Cassini data suggests Saturn's rings are surprisingly young

Pablo Tucker
January 21, 2019

Previous attempts to deduce the gravitational pull of Saturn's rings from Cassini's trajectory didn't match the predictions of planetary models, but researchers realized strong winds originating deep within Saturn's' atmosphere had also influenced the probe's path. Their age was determined by studying doppler-shifted radio signals from the doomed Cassini spacecraft.

Cassini's view of Saturn during its final flyby of the gas giant.

From Cassini's super-close vantage point, immersed in Saturn's gravity field, the spacecraft relayed measurements that led the team to another surprising discovery.

In cosmic terms, Saturn's rings won't last very long, and we may be very lucky to be around at the same time they are. Some believed they formed when the planet did 4.5 billion years ago, using icy debris leftover from the formation of the solar system.


In the next 100 million years, Saturn's rings will completely disappear, and, as revealed by a new Science study, planetary scientists have realized that it acquired its rings only very recently.

The first such opportunity came from Cassini in 2017, when the probe began performing "dives" over the rings, preparing for a heroic death in the atmosphere of Saturn.

The gravitational field measurements were different to what scientists expected. It also indicated that Saturn's atmospheric layers start rotating in sync deeper into the planet compared to Jupiter. But Saturn's precise day length has stumped scientists for decades. 17, 2019, an Italian-led team reported in the journal Science that the planet's primary rings appear to be 10 million to 100 million years old. This means that if humans were alive during the age of the dinosaurs, our instruments would have seen a lonely Saturn, without its signature bands. Saturn, which is mostly made up of hydrogen and helium, has an interesting atmosphere. Made up of heavy elements, the team found that the planet's core is about 15 to 18 Earth masses, or 15 percent of the total mass of the planet.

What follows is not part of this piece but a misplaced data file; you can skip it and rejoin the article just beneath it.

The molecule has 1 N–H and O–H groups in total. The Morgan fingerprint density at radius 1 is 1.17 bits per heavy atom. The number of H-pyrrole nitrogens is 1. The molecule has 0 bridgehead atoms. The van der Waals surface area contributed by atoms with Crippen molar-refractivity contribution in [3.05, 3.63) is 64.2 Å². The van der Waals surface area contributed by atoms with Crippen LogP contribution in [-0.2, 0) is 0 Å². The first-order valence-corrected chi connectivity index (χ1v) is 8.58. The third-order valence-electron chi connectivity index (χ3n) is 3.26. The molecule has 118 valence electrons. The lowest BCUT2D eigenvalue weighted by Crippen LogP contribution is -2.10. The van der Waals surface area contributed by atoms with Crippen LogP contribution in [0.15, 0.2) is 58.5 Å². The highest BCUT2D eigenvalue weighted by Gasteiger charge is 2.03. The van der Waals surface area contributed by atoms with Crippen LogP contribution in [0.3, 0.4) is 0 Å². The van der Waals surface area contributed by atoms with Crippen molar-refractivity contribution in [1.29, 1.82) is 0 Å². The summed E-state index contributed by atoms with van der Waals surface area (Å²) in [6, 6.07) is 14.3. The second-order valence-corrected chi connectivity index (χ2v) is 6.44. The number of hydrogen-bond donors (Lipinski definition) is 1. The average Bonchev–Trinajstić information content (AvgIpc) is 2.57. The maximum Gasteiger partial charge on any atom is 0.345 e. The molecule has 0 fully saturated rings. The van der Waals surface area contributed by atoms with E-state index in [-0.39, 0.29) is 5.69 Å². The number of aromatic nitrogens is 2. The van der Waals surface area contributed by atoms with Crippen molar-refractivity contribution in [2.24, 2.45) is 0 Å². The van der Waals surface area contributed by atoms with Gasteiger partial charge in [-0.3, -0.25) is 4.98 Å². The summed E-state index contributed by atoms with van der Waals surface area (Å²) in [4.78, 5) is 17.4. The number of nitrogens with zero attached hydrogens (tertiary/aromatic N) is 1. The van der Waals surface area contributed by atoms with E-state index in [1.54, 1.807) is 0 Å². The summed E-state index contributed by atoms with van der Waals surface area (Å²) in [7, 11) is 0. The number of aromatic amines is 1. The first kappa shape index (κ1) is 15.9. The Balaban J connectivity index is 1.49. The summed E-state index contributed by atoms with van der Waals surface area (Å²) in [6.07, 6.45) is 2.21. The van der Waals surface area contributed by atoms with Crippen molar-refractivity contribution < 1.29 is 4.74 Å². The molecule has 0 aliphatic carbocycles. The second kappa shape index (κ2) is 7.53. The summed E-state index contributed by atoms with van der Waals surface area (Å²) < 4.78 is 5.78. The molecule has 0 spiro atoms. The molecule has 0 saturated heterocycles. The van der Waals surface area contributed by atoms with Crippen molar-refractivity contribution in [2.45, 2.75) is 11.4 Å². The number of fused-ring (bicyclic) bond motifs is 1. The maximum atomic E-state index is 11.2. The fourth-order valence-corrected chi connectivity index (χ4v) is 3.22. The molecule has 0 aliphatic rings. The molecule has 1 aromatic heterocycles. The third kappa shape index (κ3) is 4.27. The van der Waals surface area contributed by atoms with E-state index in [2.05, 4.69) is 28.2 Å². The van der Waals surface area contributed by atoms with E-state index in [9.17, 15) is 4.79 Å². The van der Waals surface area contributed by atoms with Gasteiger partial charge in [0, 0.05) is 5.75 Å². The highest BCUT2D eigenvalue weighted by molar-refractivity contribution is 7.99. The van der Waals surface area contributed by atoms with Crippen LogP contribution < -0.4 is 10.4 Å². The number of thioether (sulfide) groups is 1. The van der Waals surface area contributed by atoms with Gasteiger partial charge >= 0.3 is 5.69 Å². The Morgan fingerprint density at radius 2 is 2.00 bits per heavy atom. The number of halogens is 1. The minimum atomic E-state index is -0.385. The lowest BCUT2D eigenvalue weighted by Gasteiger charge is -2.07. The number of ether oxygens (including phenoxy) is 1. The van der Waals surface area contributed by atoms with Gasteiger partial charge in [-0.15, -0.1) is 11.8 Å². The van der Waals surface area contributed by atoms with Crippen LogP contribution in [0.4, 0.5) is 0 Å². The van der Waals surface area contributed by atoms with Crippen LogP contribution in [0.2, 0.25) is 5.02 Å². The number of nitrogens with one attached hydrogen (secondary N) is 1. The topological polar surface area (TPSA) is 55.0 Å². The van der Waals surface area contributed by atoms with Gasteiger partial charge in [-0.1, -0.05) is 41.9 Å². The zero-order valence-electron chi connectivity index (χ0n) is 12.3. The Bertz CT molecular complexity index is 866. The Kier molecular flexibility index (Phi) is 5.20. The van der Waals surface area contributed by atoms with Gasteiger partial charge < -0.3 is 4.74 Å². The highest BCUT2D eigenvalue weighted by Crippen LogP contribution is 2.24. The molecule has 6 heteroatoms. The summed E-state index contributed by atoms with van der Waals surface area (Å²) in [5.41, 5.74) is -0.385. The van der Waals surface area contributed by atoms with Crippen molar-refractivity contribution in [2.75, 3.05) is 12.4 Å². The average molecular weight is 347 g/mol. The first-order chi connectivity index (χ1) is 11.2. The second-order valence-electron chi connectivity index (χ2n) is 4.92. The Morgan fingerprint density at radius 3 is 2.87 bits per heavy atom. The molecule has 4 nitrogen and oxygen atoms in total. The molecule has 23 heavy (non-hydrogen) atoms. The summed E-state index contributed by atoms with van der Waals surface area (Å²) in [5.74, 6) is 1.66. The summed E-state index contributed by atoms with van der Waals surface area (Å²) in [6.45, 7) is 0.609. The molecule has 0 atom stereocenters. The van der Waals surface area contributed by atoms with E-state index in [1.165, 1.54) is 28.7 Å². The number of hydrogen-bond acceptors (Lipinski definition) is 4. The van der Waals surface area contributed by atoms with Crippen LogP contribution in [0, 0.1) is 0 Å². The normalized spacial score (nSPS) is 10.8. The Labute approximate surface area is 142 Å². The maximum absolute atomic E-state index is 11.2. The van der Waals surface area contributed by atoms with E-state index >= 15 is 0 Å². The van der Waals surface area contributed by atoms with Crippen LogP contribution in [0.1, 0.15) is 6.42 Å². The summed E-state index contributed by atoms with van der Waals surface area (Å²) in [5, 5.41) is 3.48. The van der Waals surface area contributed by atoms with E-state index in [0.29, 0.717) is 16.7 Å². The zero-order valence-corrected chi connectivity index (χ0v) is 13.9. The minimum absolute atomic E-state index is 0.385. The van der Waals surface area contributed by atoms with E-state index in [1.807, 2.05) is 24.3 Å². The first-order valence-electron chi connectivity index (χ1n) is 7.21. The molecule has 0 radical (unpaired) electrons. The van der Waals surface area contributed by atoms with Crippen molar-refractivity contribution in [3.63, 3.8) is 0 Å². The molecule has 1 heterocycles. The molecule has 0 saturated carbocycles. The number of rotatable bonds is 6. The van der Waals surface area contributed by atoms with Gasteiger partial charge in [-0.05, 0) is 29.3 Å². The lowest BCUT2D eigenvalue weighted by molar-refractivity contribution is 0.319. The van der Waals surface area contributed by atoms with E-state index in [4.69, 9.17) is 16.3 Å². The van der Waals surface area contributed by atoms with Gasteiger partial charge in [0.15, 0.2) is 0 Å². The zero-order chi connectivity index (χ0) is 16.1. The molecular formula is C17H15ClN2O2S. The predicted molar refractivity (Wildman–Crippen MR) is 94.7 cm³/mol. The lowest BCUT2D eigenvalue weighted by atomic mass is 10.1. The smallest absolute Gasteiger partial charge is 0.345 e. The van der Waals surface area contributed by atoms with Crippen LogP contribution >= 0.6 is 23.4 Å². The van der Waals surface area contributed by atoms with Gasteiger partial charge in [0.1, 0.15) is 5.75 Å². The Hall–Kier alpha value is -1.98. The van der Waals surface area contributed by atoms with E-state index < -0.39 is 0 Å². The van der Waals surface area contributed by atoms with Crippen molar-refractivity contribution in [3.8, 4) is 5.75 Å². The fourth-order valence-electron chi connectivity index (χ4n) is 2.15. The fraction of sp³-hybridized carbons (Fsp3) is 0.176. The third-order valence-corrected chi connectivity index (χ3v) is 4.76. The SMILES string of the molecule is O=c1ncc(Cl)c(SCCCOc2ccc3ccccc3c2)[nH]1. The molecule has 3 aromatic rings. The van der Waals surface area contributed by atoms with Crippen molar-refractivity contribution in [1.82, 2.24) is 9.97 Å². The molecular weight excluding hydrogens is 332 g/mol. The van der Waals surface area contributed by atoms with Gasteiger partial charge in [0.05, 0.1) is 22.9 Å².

The fact that the rings of Saturn and other giant planets should gradually fade due to the fact that on the surface of their grains of ice must be deposited tiny particles of dust and organic matter, gradually darkening as a result of its "bombing" of the ultraviolet rays of the Sun. "While, on human timescales, it seems that Saturn will always have its rings, across the lifetime of the solar system, these rings are set to quickly fade into obscurity".


"Particles in the rings feel this oscillation in the gravitational field". Scientists reached this conclusion after seeing that they had a small mass.

"The researchers used waves in the rings to peer into Saturn's interior, and out popped this long-sought, fundamental characteristic of the planet". Or, perhaps one of Saturn's icy moons got whacked by an impact with a large comet.

It's possible the rings originally were denser than they are now and have thinned over time, which would put them more in line with Saturn's age. By knowing the mass of the rings, and how much of that mass is composed of dust (about 1%), the researchers were able to calculate how long it would have taken for the rings to accumulate that much dust.

So, Mankovich and his colleagues studied those observable waves and used them to backtrack inward to the planet itself.


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